The recent Local Government Association report, Local Solutions: Boosting the Local Economy, highlighted the visitor economy as one of the fastest growing sectors and a key part of economic growth and community development.
It emphasised the importance of continued investment by councils in the visitor economy, using devolution as an opportunity to improve infrastructure and facilities.
The visitor economy is an integral part of local authorities’ and their local partners’ place-making agenda, providing a strong focus on regeneration and economic development. The public realm and cultural facilities enjoyed by residents can be made significantly more sustainable through visitor income.
In Kent we have local government has invested in Margate, where both social and economic regeneration is a number-one priority. Like many seaside resorts, it suffered when the changing market lead to reduced investment and decline.
However, the opening of the Turner Contemporary art gallery, part funded by Kent CC, has sparked the regeneration of Margate’s old town, with more visitors and new businesses, and the reopening of the Dreamland amusement park.
As with all change, there was some initial resistance from residents, but they have seen the benefit through the creation of new jobs and public realm improvements. We would strongly argue that the visitor economy plays a significant role in place-making and building civic pride.
It has also made an impact on other investment decisions like that to increase the capacity of the Marlowe Theatre in Canterbury by 1,200 seats and to take West End shows. This is a win-win situation for visitors and residents.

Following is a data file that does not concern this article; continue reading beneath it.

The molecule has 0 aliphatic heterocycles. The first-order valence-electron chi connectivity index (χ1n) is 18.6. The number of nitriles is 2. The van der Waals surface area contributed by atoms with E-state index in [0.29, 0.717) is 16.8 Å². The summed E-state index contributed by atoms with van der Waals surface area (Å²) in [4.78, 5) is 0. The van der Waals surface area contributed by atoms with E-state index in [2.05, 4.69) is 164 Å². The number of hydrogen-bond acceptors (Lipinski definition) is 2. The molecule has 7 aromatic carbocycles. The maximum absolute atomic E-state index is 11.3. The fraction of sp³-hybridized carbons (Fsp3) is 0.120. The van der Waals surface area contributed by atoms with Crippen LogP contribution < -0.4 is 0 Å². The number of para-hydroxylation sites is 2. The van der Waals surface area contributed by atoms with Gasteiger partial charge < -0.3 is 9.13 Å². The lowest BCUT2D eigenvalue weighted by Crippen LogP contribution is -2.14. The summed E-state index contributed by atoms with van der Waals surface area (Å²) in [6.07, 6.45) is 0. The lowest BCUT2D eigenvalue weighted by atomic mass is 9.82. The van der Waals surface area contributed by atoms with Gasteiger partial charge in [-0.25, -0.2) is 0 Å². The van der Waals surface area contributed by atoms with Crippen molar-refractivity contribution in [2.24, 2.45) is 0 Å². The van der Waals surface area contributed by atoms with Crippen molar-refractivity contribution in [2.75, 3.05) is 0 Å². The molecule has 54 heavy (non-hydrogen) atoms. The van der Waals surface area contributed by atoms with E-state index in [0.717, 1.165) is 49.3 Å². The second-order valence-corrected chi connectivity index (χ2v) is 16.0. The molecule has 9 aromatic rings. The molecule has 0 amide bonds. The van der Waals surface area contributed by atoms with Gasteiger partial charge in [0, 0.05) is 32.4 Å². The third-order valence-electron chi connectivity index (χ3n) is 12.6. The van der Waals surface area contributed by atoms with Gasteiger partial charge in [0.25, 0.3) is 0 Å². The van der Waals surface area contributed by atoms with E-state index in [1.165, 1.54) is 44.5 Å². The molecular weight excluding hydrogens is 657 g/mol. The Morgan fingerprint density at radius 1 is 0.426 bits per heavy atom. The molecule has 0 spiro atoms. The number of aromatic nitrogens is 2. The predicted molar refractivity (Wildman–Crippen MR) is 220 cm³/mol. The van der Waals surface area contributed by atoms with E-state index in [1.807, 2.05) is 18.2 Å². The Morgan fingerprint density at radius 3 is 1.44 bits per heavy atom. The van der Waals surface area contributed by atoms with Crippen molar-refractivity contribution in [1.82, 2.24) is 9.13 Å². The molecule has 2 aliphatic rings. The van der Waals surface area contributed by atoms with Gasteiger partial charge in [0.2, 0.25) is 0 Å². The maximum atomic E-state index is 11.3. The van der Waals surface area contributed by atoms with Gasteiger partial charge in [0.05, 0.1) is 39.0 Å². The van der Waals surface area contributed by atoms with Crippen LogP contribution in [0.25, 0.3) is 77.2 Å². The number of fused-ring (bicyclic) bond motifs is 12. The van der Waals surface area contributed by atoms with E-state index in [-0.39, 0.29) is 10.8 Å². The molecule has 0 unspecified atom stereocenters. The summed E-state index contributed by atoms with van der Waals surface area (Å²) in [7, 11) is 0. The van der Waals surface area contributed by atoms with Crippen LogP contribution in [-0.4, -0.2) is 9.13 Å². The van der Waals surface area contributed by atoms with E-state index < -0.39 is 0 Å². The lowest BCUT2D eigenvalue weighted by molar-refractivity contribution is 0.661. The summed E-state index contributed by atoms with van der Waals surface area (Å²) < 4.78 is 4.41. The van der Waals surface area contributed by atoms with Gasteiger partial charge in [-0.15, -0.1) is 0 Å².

We recognise that local government is constantly challenged on how to spend it budgets. Destination management organisations are key to supporting and developing the visitor economy. DMOs bring together the disparate elements that support the visitor economy and the best of the new breed of DMOs are private sector-led with strong public sector input.
Therefore, a step-change is required. Funding must be worked harder, with greater emphasis on partnership working and match funding. This has been a critical element in the allocation of Visit Britain’s recent Discover England Fund as well as Arts Council, England and Heritage Lottery funding.
This forward-thinking has helped us to become more entrepreneurial. Visit Kent’s successful model, which involves strong leadership from Kent CC, supported by district councils and with additional investment from the private sector, is being replicated in Hertfordshire, where we deliver tourism services and have a strong relationship with the local enterprise partnership, which has invested in Visit Herts.
DMOs can’t stand still. We have an integral role to play in economic growth and place-making. Only by being creative, entrepreneurial and truly commercial can this continue.
Sandra Mathews-Marsh, chief executive, Visit Kent